world in Harrison County, Kentucky, Aug. 19, 1818. When a
boy of eighteen he arrived in this county, and was joined by his
parents here three years after. Their names were Frances.
Sarah G. Bowen, who died August 20, 1867, and July 19,
1874, respectively. They are buried at Pleasant View Ceme-
tery. Sampson Bowen was married to Mary A. Burk April
11, 1844, daughter of Samuel and Elizabeth Burk and sister
of Dr. George L. Burk, of Jamestown. Mrs. Burk, mother
of Mr. Bowen, died September 24, 1839. Mrs. Burk died
February 27, 1868. Buried at the Erskin Cemetery. The
following are the names of Sampson Bowen's children : Geo.
E., born March 7, 184G. Albert C, born December 7, 1847.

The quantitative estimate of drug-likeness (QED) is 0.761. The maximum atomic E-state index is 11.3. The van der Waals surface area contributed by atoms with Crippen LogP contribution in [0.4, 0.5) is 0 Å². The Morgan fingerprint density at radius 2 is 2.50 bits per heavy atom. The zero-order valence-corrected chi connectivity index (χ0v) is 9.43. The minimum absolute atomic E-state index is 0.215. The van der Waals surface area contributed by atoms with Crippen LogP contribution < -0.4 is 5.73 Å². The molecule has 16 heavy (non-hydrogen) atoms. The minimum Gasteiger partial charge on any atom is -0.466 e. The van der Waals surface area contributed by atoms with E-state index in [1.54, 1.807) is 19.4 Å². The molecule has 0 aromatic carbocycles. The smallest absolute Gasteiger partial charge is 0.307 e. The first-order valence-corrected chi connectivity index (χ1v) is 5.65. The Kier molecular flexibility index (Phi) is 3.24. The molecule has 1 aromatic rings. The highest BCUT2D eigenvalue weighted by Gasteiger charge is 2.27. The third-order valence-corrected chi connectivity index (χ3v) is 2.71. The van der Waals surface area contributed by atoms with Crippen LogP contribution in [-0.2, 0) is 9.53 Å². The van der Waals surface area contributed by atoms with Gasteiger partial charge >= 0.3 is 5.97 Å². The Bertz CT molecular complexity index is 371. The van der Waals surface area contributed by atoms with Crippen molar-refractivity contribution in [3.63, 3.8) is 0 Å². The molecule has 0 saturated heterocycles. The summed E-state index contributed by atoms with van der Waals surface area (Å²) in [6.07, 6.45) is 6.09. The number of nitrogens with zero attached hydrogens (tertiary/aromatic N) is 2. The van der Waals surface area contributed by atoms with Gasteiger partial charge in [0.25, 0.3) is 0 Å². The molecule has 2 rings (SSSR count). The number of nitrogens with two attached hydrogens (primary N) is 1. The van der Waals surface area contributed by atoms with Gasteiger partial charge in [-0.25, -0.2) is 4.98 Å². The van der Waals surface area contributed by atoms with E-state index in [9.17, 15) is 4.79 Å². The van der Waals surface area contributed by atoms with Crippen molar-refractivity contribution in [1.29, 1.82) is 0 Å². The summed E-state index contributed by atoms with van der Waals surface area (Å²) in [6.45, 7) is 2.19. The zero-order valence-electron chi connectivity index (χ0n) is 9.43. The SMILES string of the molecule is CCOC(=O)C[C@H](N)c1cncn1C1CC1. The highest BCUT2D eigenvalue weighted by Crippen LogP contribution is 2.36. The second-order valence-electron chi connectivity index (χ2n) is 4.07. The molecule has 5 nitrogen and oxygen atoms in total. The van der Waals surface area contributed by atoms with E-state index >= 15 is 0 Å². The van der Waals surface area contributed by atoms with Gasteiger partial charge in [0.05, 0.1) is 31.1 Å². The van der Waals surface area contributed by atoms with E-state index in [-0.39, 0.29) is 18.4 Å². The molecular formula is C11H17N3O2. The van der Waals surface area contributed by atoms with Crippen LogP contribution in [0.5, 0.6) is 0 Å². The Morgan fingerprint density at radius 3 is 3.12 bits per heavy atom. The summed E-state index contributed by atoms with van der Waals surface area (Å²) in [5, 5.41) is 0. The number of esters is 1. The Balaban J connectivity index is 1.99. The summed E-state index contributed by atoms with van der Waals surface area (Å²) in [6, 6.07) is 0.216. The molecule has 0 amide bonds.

Armilda M., born July 2, 1849, died 1853. Emily J., born
January 19, 1851, died Septem^ber 1853. James C, born
May 9, 1853, died September 27, 1853. Maretta, born July



BOONE COUNTY, INDIANA. 237

25, 1858; married to Samuel Huckstep November 9, 1876.
Mr. and Mrs. Boweu belong to the Christian Church, and are
a grand old couple, know all about pioneer life. They live at
home in their old days, about one mile southeast of Dover, in
Jefferson township, where they are highly respected by both
old and young. To them the writer is indebted for favors
shown while, canvassing for the "Early Life and Times in
Boone County."

HENRY I. BENNETT

Was born in "Warren County, Ohio, June 24, 1823, and came
to Boone County, Ind., in October, 1844, locating in Clinton
Township, ^Yas married to Sarah Witham, in AVarren County,
Ohio, December 23, 1843. The following are their childrens'